Being out in the countryside with my dogs gives me time to think. I’ve learnt the pleasure of solitude without being lonely, and that’s a good feeling for me.

Welcome to "Man with two dogs" - the family website for dog owners and dog walkers.

This is my countryside diary which appears each Saturday in the Dundee Courier newspaper.

The Rovers Return

July 18th, 2009

I'M CONSCIOUS that as the Man with Two Dogs, I've scarcely written anything about  them two dogs' for several weeks. They are in good form, as well they might be, having both had tremendous holidays while the Doyenne and I were away in Norway.

Macbeth stayed with his number one fan, Vera, who spoiled him shamelessly. He spent part of his holiday in a camper van in Crieff where he graciously accepted the admiration of neighbouring campers. Inka returned to the estate near Bridge of Cally to be looked after by Margo and Graham who I bought him from. He distinguished himself several times by escaping from the dogs' kennel and finding his way into the bitches' kennel. If this is a sign of things to come, I may have to tie a ball and chain onto his leg!

It was the subliminal hum of many tiny wings that made me look up into the branches of an immensely tall lime tree covered in greeny-yellow blossom. The fragrant lime nectar is a great attraction for honey bees and bumble bees and this ancient tree was repeating a seasonal cycle several centuries old. It's one of two neighbouring trees, and it's interesting to speculate how much honey these two old-timers must have produced in their lifetimes. The leaves are heart shaped which accounts for the myth that Venus the goddess of love, in one of her more romantic moments, fell asleep at the foot of one.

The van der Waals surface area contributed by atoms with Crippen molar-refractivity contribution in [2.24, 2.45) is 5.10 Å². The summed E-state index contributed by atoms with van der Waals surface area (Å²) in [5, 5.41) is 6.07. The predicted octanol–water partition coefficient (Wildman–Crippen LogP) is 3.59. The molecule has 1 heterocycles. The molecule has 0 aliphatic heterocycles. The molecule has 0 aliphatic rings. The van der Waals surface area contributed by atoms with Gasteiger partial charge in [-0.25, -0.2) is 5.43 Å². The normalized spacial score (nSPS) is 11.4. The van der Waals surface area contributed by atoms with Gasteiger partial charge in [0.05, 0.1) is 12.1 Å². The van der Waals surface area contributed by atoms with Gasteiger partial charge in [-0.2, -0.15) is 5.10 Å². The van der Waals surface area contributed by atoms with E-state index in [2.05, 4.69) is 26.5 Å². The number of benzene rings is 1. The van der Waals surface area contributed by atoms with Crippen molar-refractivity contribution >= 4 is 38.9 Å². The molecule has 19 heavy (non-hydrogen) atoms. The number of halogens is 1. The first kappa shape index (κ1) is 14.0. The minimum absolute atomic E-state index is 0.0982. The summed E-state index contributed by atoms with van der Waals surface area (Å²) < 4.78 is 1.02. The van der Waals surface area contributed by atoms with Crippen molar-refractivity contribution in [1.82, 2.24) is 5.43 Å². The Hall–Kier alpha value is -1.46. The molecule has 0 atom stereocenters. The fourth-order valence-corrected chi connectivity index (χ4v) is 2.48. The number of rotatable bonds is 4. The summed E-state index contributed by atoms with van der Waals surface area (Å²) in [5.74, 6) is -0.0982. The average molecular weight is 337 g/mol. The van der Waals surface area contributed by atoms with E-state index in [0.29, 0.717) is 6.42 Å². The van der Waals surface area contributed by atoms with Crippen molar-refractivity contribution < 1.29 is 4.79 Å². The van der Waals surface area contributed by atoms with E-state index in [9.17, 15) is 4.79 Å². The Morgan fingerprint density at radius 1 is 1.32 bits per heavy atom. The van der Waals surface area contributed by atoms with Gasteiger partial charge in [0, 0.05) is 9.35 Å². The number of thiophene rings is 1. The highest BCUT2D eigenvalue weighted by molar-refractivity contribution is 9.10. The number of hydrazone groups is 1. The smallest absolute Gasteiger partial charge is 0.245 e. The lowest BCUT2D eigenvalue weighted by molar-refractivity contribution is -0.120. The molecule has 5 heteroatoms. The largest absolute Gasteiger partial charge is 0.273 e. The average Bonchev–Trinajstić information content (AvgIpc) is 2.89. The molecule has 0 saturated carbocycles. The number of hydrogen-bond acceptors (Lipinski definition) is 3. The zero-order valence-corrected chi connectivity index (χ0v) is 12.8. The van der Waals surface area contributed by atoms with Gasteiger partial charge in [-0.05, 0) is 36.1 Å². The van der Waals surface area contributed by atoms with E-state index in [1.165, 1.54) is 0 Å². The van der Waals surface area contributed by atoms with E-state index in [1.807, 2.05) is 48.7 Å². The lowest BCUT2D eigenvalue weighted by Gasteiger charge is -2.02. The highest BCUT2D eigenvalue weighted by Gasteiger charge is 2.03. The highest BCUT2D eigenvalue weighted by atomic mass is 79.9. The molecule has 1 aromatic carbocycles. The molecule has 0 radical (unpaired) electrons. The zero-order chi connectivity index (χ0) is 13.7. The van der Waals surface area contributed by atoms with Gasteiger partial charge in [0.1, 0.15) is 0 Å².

I'd noticed bees swarming round the creeper-covered eaves of a house on the walk round to the wee loch. As there were no flowers to attract them I assumed that they had built a nest in the loft space. Several days later the owner confirmed that bees had been nesting there for years and that there is about forty pounds of honey lying untouched in the cupples.

It's a better year for butterflies too. I'm seeing many more of the little Ringlet butterflies than I can recall for a while. Small and brown, they can be mistaken for a moth, but it's the eye spots on their wings which identify them and give them their name.

And foxgloves are having a good year. These tall plants are one of our handsomest, native wild flowers and flourish on poor soil, and are seen in open woodland and along roadsides. It was always the thing when young to pull off the rosy, bell-shaped flowers and stick them on your fingers like glove ends.

The recent humid weather brings out the flies which torment both dogs. They were hunting in packs round the fringes of the lochan the last time we walked there. Macbeth snaps desultorily at them, but I know his heart isn't in it. Inka looks at me, begging to be allowed to run free and escape his tormentors.